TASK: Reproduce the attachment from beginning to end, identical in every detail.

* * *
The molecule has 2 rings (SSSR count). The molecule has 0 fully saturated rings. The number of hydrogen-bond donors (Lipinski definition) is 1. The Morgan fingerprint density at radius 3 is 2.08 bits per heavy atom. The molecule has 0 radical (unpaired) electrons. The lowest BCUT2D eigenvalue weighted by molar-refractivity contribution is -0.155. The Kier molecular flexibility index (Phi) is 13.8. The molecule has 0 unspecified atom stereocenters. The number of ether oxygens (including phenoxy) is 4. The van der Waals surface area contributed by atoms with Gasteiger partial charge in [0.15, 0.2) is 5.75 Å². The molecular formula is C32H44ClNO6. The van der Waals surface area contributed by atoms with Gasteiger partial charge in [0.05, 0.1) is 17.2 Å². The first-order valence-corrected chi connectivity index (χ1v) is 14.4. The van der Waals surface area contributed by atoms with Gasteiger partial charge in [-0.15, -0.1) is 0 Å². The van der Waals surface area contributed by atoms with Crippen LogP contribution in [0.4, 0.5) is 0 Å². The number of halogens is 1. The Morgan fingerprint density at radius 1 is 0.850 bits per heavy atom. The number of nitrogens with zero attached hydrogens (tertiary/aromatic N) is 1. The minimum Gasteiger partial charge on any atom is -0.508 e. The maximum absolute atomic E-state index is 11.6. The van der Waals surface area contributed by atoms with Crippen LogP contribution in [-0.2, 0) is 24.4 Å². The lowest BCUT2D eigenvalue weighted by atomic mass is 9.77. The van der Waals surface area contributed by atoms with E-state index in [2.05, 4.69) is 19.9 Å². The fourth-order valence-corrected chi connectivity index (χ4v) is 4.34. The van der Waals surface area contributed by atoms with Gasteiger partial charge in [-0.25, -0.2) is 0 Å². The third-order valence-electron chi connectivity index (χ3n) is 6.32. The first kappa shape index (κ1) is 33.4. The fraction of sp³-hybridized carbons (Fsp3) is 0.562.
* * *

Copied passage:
The molecule has 2 rings (SSSR count). The molecule has 0 fully saturated rings. The number of hydrogen-bond donors (Lipinski definition) is 1. The Morgan fingerprint density at radius 3 is 2.08 bits per heavy atom. The molecule has 0 radical (unpaired) electrons. The lowest BCUT2D eigenvalue weighted by molar-refractivity contribution is -0.155. The Kier molecular flexibility index (Phi) is 13.8. The molecule has 0 unspecified atom stereocenters. The number of ether oxygens (including phenoxy) is 4. The van der Waals surface area contributed by atoms with Gasteiger partial charge in [0.15, 0.2) is 5.75 Å². The molecular formula is C32H44ClNO6. The van der Waals surface area contributed by atoms with Gasteiger partial charge in [0.05, 0.1) is 17.2 Å². The first-order valence-corrected chi connectivity index (χ1v) is 14.4. The van der Waals surface area contributed by atoms with Gasteiger partial charge in [-0.15, -0.1) is 0 Å². The van der Waals surface area contributed by atoms with Crippen LogP contribution in [0.4, 0.5) is 0 Å². The number of halogens is 1. The Morgan fingerprint density at radius 1 is 0.850 bits per heavy atom. The number of nitrogens with zero attached hydrogens (tertiary/aromatic N) is 1. The minimum Gasteiger partial charge on any atom is -0.508 e. The maximum absolute atomic E-state index is 11.6. The van der Waals surface area contributed by atoms with Crippen LogP contribution in [-0.2, 0) is 24.4 Å². The lowest BCUT2D eigenvalue weighted by atomic mass is 9.77. The van der Waals surface area contributed by atoms with E-state index in [2.05, 4.69) is 19.9 Å². The fourth-order valence-corrected chi connectivity index (χ4v) is 4.34. The van der Waals surface area contributed by atoms with Gasteiger partial charge in [-0.25, -0.2) is 0 Å². The third-order valence-electron chi connectivity index (χ3n) is 6.32. The first kappa shape index (κ1) is 33.4. The fraction of sp³-hybridized carbons (Fsp3) is 0.562.